childhood cancer

Young boy eating an apple

Fussy eating and taste changes are common side effects of cancer treatment – now, a healthy eating program designed by UNSW medical researchers is helping parents get their child’s diet back on track.

Dr Orazio Vittorio. Image: Children's Cancer Institute

Cancer researcher Orazio Vittorio was completing his PhD when a tumour started to grow in his kidney. After an accidental diagnosis at university, an emergency surgery by his supervisor saved his life. 

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Just one exercise physiology consultation is enough to improve motivation and exercise levels among most child cancer survivors, a UNSW Sydney study has found. 

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UNSW Medicine Professor and SHARP hire Claire Wakefield is all about listening to and acting on others’ needs – whether it’s a family with a sick child, or an early-career researcher in need of leadership mentoring.

 

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A new study by UNSW medical researchers sheds light on an understudied area – community beliefs about what causes cancer in children.

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UNSW's Dr Ursula Sansom-Daly has received a $60,000 grant to develop a training program for healthcare professionals on how to have end-of-life conversations with young cancer patients.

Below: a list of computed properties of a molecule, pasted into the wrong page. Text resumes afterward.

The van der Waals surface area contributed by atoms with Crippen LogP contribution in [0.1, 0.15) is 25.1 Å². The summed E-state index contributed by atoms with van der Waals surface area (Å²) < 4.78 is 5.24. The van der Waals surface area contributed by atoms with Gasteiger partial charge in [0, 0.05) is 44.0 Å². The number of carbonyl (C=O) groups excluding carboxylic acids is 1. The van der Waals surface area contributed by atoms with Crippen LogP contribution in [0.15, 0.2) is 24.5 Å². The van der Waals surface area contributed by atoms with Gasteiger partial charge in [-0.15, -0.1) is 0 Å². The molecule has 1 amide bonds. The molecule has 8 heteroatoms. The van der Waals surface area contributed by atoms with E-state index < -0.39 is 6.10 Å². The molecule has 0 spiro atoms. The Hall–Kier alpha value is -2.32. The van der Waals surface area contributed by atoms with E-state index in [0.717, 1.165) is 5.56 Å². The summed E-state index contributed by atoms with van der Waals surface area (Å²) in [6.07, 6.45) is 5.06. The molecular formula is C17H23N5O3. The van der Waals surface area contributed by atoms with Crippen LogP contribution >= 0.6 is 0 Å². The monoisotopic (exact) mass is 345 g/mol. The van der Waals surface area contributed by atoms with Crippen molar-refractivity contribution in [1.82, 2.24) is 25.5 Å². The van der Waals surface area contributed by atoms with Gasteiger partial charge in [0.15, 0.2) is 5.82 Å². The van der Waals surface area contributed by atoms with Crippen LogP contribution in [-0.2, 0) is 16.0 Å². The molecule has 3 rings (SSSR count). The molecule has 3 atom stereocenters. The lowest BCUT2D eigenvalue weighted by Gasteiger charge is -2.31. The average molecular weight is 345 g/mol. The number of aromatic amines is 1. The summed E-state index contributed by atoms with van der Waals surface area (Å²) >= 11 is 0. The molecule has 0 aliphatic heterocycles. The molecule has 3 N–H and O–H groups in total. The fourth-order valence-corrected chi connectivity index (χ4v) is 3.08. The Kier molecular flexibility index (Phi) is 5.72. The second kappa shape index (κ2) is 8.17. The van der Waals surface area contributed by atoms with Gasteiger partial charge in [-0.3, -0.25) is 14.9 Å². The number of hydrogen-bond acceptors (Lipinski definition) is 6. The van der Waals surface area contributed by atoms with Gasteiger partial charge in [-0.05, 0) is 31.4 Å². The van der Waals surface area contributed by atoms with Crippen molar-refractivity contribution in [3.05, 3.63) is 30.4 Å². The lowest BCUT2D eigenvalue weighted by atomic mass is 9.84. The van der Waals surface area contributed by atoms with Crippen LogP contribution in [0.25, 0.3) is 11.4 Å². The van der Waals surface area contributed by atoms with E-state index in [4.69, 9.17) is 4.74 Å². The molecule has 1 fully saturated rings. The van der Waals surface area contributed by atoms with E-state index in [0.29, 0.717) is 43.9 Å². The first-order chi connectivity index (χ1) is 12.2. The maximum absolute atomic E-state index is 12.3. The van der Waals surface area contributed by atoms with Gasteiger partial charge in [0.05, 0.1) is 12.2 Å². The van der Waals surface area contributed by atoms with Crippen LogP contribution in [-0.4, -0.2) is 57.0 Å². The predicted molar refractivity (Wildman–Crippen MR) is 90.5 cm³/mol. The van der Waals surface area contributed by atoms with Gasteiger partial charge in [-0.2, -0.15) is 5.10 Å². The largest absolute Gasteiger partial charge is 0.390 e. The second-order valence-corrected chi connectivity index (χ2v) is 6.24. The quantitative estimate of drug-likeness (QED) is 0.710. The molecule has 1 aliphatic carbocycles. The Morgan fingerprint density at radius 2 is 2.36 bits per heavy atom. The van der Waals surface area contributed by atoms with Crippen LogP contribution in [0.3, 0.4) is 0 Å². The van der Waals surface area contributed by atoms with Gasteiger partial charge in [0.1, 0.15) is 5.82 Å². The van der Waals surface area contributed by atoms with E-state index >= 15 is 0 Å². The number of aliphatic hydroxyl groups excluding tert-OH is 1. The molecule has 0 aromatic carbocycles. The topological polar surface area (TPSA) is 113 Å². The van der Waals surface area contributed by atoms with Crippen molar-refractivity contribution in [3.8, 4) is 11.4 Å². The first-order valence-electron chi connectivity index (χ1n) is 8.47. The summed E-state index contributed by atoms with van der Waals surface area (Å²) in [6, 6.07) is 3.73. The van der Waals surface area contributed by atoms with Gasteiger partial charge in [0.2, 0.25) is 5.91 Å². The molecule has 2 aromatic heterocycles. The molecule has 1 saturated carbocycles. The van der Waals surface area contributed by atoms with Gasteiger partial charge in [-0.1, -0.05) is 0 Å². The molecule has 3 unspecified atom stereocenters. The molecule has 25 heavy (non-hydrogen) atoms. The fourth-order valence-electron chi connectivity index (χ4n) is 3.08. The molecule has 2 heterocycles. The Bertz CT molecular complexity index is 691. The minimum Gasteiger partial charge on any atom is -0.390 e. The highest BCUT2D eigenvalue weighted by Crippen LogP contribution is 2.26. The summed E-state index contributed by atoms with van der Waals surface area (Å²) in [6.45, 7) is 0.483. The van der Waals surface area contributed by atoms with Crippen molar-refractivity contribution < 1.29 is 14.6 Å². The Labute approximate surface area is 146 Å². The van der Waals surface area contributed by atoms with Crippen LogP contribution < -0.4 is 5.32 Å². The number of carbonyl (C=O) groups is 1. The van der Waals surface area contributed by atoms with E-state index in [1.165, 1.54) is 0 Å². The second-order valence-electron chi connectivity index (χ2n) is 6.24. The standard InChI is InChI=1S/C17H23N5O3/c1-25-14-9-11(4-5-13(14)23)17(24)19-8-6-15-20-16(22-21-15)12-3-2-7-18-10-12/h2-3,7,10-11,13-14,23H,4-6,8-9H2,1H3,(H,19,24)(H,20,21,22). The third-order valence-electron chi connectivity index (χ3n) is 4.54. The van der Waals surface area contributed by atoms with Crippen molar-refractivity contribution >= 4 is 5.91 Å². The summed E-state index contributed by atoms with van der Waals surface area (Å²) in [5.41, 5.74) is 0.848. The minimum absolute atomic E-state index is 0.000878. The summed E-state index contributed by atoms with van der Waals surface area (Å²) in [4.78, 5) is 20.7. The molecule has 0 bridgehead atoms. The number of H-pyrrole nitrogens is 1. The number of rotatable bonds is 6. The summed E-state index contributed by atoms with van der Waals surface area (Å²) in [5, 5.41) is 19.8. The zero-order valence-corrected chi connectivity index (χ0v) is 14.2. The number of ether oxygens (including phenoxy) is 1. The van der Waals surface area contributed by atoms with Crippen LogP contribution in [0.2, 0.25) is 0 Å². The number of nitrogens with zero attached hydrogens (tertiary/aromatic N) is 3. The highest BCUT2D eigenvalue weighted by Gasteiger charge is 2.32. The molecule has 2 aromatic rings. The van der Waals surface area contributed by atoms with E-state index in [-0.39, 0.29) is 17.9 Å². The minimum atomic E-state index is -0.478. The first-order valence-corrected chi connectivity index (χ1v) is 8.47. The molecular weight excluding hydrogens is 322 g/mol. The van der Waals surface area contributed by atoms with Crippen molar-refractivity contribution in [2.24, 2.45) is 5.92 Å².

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The emerging field of nanomedicine offers hope for better children’s cancer treatment that will have fewer side effects and improve quality of life for survivors.

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It’s a conversation preoccupying cancer researchers: how do we turn around the declining participation in quality of life studies?

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An initiative aimed at improving outcomes for children with the most difficult-to-treat cancer has received a $20m pledge from Prime Minister Malcolm Turnbull.

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UNSW childhood cancer researchers have been awarded close to $4.5 million to fund new research set to significantly improve the outcomes for children with cancer.

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